The widow of a man killed when an Air France flight from Rio de Janeiro to Paris crashed into the sea says her family are still fighting for an apology from the airline.
Speaking after an inquest into her husband's death, Patricia Coakley said all the victims' families deserves an apology but four years on she has not received one.
Arthur Coakley, 61, was killed in the early hours of June 1, 2009, when Air France flight 447 crashed into the Atlantic Ocean.
All 228 passengers and crew were killed, including five Britons. An investigation found equipment malfunctioned and the pilots were unable to respond effectively.
An inquest into Mr Coakley's death and that of Neil Warrier, 48, from London, took place at Northallerton County Hall, North Yorkshire.
"We are fighting for an apology, everyone deserves an apology but they are refusing to give it," said Mrs Coakley.
"I spoke to Air France's lawyer and he ignored it. That's all we want, an apology. It's four years and four months to the day exactly since it happened.
"The first of the month is really difficult and we always relive the exact time my son phoned and asked which plane he was on."
Delivering a narrative verdict, coroner Michael Oakley said there had been systematic failures and a blockage of the aircraft's pitot tubes, used to measure fluid pressures.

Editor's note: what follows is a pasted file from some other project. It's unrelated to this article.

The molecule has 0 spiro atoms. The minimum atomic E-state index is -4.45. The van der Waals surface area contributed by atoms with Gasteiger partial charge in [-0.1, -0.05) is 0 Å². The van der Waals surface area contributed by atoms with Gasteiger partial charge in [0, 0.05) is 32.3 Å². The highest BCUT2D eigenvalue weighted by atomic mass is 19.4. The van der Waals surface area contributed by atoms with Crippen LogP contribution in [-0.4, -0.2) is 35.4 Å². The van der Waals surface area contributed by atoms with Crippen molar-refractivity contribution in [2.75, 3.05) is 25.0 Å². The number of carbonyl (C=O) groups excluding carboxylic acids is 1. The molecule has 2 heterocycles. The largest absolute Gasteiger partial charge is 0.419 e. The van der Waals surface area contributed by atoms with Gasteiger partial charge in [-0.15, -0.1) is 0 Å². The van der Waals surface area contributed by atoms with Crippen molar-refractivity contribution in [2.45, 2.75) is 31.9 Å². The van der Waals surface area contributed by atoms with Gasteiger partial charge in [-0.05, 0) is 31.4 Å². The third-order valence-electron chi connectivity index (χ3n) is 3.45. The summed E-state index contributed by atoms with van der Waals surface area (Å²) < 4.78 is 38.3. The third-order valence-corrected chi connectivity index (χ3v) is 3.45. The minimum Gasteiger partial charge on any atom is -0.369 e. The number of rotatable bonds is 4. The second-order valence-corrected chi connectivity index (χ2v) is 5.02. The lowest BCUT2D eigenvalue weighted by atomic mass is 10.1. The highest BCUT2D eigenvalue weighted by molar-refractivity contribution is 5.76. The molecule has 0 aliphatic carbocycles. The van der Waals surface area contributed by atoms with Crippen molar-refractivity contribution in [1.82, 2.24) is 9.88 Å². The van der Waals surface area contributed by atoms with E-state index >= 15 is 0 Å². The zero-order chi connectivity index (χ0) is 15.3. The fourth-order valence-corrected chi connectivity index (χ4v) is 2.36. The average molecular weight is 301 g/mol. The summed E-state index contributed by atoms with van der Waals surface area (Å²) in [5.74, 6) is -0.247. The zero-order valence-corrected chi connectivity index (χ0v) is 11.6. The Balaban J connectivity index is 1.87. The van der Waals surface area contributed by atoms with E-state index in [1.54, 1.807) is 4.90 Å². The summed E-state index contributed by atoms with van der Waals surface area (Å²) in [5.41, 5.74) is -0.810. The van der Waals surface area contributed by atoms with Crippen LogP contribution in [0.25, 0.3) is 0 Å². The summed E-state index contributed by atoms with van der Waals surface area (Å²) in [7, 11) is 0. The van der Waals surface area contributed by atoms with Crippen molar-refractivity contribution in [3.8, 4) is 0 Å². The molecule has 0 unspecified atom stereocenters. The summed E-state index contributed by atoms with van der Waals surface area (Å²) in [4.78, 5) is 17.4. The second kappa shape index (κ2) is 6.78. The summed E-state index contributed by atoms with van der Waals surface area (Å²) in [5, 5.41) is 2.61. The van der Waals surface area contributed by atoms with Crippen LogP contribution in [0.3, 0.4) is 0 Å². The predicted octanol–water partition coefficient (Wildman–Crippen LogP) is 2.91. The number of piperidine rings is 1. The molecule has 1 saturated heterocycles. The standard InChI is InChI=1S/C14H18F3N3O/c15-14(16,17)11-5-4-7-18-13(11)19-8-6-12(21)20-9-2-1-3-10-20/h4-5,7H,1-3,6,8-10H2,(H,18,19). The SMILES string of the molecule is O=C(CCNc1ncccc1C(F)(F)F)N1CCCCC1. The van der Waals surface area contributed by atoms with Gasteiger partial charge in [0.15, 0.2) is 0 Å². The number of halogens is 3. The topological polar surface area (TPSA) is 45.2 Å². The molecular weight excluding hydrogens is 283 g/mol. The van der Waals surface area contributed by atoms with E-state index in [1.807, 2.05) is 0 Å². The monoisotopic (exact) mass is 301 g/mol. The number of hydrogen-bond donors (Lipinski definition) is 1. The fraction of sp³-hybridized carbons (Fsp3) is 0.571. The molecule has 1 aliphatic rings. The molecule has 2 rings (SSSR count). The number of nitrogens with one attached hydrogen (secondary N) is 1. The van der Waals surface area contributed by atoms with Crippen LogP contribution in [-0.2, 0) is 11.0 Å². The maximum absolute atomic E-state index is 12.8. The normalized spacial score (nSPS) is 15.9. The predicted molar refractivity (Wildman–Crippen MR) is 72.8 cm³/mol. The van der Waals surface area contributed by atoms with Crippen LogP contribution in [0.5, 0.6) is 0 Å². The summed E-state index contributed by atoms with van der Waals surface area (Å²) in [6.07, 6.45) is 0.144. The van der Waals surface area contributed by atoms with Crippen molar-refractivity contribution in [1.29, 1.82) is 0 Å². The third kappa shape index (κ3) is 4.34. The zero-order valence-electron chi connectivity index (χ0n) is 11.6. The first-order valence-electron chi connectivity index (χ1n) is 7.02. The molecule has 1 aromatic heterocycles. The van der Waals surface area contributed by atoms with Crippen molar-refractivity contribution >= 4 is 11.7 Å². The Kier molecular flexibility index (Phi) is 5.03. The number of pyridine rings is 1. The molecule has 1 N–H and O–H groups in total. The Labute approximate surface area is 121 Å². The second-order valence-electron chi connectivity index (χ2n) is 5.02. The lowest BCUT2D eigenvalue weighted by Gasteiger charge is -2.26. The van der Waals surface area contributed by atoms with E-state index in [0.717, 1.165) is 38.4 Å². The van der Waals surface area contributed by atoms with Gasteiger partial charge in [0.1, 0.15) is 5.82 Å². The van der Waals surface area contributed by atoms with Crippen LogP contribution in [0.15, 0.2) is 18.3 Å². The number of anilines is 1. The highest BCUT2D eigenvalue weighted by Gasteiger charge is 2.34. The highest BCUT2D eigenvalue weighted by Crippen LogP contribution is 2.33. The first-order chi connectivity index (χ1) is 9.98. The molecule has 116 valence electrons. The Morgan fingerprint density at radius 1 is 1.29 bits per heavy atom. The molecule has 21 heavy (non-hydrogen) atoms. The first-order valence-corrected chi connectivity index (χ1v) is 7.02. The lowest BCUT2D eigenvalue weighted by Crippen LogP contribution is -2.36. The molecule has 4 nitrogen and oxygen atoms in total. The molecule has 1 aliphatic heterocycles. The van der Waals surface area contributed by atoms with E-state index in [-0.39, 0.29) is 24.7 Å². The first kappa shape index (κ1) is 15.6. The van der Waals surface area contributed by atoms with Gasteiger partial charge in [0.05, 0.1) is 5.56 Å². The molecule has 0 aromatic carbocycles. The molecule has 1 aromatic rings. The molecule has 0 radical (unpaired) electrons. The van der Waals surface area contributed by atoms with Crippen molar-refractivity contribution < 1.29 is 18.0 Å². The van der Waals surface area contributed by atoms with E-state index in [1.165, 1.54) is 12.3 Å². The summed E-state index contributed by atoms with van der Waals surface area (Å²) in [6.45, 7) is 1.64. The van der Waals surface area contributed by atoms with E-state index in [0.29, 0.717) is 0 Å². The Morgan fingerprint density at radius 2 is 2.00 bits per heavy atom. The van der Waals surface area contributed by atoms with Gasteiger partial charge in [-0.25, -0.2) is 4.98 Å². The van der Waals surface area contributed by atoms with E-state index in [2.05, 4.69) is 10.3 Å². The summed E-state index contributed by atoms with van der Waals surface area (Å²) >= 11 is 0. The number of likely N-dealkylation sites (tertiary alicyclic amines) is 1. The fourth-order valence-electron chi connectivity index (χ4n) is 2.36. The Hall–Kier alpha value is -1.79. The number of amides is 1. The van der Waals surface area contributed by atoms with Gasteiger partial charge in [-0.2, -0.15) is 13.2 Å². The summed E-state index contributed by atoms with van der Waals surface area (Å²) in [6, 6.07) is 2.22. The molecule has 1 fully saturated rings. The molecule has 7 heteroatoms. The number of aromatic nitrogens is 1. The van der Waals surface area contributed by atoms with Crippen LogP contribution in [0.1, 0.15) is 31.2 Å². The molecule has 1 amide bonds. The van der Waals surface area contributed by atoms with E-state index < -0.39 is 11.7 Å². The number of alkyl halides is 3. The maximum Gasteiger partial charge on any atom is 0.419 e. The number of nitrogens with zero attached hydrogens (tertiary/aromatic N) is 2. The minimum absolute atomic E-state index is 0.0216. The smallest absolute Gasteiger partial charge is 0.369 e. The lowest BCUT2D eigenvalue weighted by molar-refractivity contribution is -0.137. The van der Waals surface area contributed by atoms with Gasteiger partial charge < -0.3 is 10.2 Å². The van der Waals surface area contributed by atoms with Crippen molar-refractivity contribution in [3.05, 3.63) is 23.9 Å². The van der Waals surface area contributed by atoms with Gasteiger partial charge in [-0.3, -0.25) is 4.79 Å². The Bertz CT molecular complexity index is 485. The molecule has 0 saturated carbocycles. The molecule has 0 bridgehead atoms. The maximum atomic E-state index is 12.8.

He also voiced concern at the possibility pilots might be too reliant on technology after it was revealed the pilots were inadequately trained.
"The evidence in the official accident report highlights systematic failures and a lack of comprehension of the aircraft's situation between the pilots during the flight," he said.
"The pilots were not adequately trained to handle the aircraft safely in the particular high altitude emergency situation that night.
"The air disaster highlights serious public concern of whether pilots are overly dependent on technology and are not retaining the skills required to properly fly complex commercial aircraft."
He concluded his verdict by saying a number of factors compromised the flying ability of the pilots that day.
Mr Coakley, from Sandsend, near Whitby, North Yorkshire, was a structural design engineer and a partner in the Aberdeen oil firm PD&MS.